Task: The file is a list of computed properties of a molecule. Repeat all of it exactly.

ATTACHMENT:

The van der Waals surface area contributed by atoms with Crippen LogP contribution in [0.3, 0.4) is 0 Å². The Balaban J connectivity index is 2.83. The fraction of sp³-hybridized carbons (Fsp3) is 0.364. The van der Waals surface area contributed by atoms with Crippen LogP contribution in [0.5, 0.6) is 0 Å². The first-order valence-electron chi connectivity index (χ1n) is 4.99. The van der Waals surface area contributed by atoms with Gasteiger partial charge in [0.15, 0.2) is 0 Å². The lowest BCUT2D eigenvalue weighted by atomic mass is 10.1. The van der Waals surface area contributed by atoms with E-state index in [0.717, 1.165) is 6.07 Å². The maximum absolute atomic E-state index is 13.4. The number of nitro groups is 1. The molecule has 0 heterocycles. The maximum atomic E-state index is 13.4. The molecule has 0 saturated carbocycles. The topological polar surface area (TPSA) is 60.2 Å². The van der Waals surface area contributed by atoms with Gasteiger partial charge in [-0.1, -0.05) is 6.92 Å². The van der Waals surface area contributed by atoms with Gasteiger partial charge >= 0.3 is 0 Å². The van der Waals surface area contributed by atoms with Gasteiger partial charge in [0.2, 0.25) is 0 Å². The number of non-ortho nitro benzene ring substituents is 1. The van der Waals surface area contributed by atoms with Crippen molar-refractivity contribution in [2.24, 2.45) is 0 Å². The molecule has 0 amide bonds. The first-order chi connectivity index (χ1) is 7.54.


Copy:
The van der Waals surface area contributed by atoms with Crippen LogP contribution in [0.3, 0.4) is 0 Å². The Balaban J connectivity index is 2.83. The fraction of sp³-hybridized carbons (Fsp3) is 0.364. The van der Waals surface area contributed by atoms with Crippen LogP contribution in [0.5, 0.6) is 0 Å². The first-order valence-electron chi connectivity index (χ1n) is 4.99. The van der Waals surface area contributed by atoms with Gasteiger partial charge in [0.15, 0.2) is 0 Å². The lowest BCUT2D eigenvalue weighted by atomic mass is 10.1. The van der Waals surface area contributed by atoms with E-state index in [0.717, 1.165) is 6.07 Å². The maximum absolute atomic E-state index is 13.4. The number of nitro groups is 1. The molecule has 0 heterocycles. The maximum atomic E-state index is 13.4. The molecule has 0 saturated carbocycles. The topological polar surface area (TPSA) is 60.2 Å². The van der Waals surface area contributed by atoms with Gasteiger partial charge in [-0.1, -0.05) is 6.92 Å². The van der Waals surface area contributed by atoms with Gasteiger partial charge >= 0.3 is 0 Å². The van der Waals surface area contributed by atoms with Gasteiger partial charge in [0.2, 0.25) is 0 Å². The number of non-ortho nitro benzene ring substituents is 1. The van der Waals surface area contributed by atoms with Crippen molar-refractivity contribution in [2.24, 2.45) is 0 Å². The molecule has 0 amide bonds. The first-order chi connectivity index (χ1) is 7.54.